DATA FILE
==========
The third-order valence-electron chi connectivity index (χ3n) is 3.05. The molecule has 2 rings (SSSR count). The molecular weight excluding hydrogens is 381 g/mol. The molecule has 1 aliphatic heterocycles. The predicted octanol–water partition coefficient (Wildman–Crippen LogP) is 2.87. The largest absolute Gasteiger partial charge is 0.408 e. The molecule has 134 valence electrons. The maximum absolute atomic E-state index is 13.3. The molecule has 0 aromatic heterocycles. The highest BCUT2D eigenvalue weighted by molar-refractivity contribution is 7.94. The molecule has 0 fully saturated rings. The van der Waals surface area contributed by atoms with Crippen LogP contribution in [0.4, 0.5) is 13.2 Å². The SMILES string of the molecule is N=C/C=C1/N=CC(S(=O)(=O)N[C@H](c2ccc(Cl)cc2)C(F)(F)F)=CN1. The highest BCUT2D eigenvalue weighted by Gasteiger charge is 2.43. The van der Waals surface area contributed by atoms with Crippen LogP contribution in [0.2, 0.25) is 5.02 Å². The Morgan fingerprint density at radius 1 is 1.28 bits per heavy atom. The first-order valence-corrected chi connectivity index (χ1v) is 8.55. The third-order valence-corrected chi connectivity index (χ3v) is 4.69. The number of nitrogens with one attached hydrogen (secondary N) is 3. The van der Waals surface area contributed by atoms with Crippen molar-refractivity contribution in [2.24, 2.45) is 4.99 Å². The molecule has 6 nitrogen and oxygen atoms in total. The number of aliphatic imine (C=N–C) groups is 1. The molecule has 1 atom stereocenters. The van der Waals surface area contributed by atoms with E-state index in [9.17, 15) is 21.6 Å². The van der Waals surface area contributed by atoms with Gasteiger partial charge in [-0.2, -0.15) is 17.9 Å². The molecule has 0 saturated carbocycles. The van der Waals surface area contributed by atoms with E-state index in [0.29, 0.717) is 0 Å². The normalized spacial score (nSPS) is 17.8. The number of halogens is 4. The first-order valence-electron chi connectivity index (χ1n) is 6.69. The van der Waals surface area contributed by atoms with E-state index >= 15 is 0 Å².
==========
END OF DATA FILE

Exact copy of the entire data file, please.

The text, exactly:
The third-order valence-electron chi connectivity index (χ3n) is 3.05. The molecule has 2 rings (SSSR count). The molecular weight excluding hydrogens is 381 g/mol. The molecule has 1 aliphatic heterocycles. The predicted octanol–water partition coefficient (Wildman–Crippen LogP) is 2.87. The largest absolute Gasteiger partial charge is 0.408 e. The molecule has 134 valence electrons. The maximum absolute atomic E-state index is 13.3. The molecule has 0 aromatic heterocycles. The highest BCUT2D eigenvalue weighted by molar-refractivity contribution is 7.94. The molecule has 0 fully saturated rings. The van der Waals surface area contributed by atoms with Crippen LogP contribution in [0.4, 0.5) is 13.2 Å². The SMILES string of the molecule is N=C/C=C1/N=CC(S(=O)(=O)N[C@H](c2ccc(Cl)cc2)C(F)(F)F)=CN1. The highest BCUT2D eigenvalue weighted by Gasteiger charge is 2.43. The van der Waals surface area contributed by atoms with Crippen LogP contribution in [0.2, 0.25) is 5.02 Å². The Morgan fingerprint density at radius 1 is 1.28 bits per heavy atom. The first-order valence-corrected chi connectivity index (χ1v) is 8.55. The third-order valence-corrected chi connectivity index (χ3v) is 4.69. The number of nitrogens with one attached hydrogen (secondary N) is 3. The van der Waals surface area contributed by atoms with Crippen molar-refractivity contribution in [2.24, 2.45) is 4.99 Å². The molecule has 6 nitrogen and oxygen atoms in total. The number of aliphatic imine (C=N–C) groups is 1. The molecule has 1 atom stereocenters. The van der Waals surface area contributed by atoms with E-state index in [9.17, 15) is 21.6 Å². The van der Waals surface area contributed by atoms with Gasteiger partial charge in [-0.2, -0.15) is 17.9 Å². The molecule has 0 saturated carbocycles. The van der Waals surface area contributed by atoms with E-state index in [0.29, 0.717) is 0 Å². The normalized spacial score (nSPS) is 17.8. The number of halogens is 4. The first-order valence-electron chi connectivity index (χ1n) is 6.69. The van der Waals surface area contributed by atoms with E-state index >= 15 is 0 Å².